UCLA spokesman Tod Tamberg said the policy isn’t applied to UCLA students because the university believes it isn’t fair or productive to remove students from their academic pursuits.

Given four days to collect the information, UCLA did not disclose the procedure by which it deals with students who voice suicidal ideation or intent to harm oneself. Additionally, UCLA did not disclose the procedure for determining whether a student who posed a threat to self would be removed from housing after several inquiries. Neither procedure is available online.

Although UCLA said it does not follow the UC model policy for involuntary withdrawal, university housing has a policy to remove students from housing if they threaten to harm themselves or others.

The ORL has a policy under the “sanctions” portion of its website that states students can be removed for physical abuse or threats of violence to others or self, and explicitly includes threats of suicide in the regulation.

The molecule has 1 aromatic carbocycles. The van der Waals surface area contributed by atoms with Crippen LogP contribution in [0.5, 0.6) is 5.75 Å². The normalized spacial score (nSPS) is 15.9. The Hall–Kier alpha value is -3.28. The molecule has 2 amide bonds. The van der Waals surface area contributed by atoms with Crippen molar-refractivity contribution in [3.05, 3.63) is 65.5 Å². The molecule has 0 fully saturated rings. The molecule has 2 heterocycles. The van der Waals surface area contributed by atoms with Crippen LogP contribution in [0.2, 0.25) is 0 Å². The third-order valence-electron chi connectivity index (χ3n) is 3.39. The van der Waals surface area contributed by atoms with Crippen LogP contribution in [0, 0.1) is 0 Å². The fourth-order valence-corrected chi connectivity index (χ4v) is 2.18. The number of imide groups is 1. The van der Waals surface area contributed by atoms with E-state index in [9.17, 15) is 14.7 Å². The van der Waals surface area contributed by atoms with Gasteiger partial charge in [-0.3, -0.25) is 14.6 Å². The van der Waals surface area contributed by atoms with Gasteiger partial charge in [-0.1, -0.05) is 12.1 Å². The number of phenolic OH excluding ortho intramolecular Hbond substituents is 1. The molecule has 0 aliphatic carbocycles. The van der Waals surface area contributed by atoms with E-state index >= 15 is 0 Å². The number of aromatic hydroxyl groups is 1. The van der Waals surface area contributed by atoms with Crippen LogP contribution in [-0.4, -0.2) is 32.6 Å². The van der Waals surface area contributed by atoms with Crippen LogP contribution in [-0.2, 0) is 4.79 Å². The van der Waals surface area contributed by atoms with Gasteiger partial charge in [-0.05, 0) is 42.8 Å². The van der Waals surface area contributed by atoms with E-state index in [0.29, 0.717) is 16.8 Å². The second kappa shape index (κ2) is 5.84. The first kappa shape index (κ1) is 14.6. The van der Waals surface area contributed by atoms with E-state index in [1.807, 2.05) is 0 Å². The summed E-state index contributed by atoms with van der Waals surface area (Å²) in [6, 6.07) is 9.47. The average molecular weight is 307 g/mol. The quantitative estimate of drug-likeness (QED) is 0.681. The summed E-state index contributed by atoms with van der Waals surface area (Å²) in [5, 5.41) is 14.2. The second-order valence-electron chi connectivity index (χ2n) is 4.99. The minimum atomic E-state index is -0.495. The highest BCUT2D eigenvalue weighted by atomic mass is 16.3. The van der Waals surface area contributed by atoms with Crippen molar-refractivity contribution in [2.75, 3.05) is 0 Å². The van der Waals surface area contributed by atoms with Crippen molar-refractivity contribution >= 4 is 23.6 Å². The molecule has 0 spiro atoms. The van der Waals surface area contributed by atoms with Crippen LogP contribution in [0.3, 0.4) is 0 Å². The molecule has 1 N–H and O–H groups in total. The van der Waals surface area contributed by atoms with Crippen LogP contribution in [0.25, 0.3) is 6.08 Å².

Some students behind Undergraduate Students Association Council’s All of Us campaign said they worry that the UC policy and some UCLA housing policies might cross a line between keeping students safe and discriminating against students with mental health concerns. The student-run campaign that launched this fall will advocate for changes in University policies that may compromise the rights of students with mental illness.

USAC Student Wellness Commissioner Savannah Badalich said she thinks removing students from housing is tantamount to dismissing them from the university, because it puts undue pressure on students already suffering from a mental illness.

“It’s a way of dismissing students without dismissing them,” she added.